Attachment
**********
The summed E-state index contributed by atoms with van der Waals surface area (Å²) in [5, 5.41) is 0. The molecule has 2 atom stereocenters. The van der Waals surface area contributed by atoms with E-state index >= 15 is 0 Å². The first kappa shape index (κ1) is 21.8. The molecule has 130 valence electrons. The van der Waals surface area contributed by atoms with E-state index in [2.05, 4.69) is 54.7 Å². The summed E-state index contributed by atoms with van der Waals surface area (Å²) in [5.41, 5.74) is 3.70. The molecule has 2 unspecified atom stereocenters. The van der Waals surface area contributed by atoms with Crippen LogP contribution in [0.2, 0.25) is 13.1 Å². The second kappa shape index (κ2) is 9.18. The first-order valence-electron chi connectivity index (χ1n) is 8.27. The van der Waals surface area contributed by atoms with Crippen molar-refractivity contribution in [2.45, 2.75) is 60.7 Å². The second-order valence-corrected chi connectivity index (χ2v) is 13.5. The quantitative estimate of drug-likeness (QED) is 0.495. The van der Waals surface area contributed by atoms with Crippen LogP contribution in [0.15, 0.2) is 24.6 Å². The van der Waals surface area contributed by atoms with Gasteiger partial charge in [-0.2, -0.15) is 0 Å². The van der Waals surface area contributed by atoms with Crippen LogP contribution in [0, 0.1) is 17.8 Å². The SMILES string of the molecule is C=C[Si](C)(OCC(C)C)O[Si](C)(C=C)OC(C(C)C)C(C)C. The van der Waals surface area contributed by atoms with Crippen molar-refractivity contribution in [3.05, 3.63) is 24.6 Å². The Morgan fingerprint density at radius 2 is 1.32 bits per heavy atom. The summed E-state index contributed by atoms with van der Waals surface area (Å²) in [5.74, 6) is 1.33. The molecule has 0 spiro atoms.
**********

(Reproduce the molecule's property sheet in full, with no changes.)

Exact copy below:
The summed E-state index contributed by atoms with van der Waals surface area (Å²) in [5, 5.41) is 0. The molecule has 2 atom stereocenters. The van der Waals surface area contributed by atoms with E-state index >= 15 is 0 Å². The first kappa shape index (κ1) is 21.8. The molecule has 130 valence electrons. The van der Waals surface area contributed by atoms with E-state index in [2.05, 4.69) is 54.7 Å². The summed E-state index contributed by atoms with van der Waals surface area (Å²) in [5.41, 5.74) is 3.70. The molecule has 2 unspecified atom stereocenters. The van der Waals surface area contributed by atoms with Crippen LogP contribution in [0.2, 0.25) is 13.1 Å². The second kappa shape index (κ2) is 9.18. The first-order valence-electron chi connectivity index (χ1n) is 8.27. The van der Waals surface area contributed by atoms with Crippen molar-refractivity contribution in [2.45, 2.75) is 60.7 Å². The second-order valence-corrected chi connectivity index (χ2v) is 13.5. The quantitative estimate of drug-likeness (QED) is 0.495. The van der Waals surface area contributed by atoms with Crippen LogP contribution in [0.15, 0.2) is 24.6 Å². The van der Waals surface area contributed by atoms with Gasteiger partial charge in [-0.2, -0.15) is 0 Å². The van der Waals surface area contributed by atoms with Crippen LogP contribution in [0, 0.1) is 17.8 Å². The SMILES string of the molecule is C=C[Si](C)(OCC(C)C)O[Si](C)(C=C)OC(C(C)C)C(C)C. The van der Waals surface area contributed by atoms with Crippen molar-refractivity contribution in [3.05, 3.63) is 24.6 Å². The Morgan fingerprint density at radius 2 is 1.32 bits per heavy atom. The summed E-state index contributed by atoms with van der Waals surface area (Å²) in [5.74, 6) is 1.33. The molecule has 0 spiro atoms.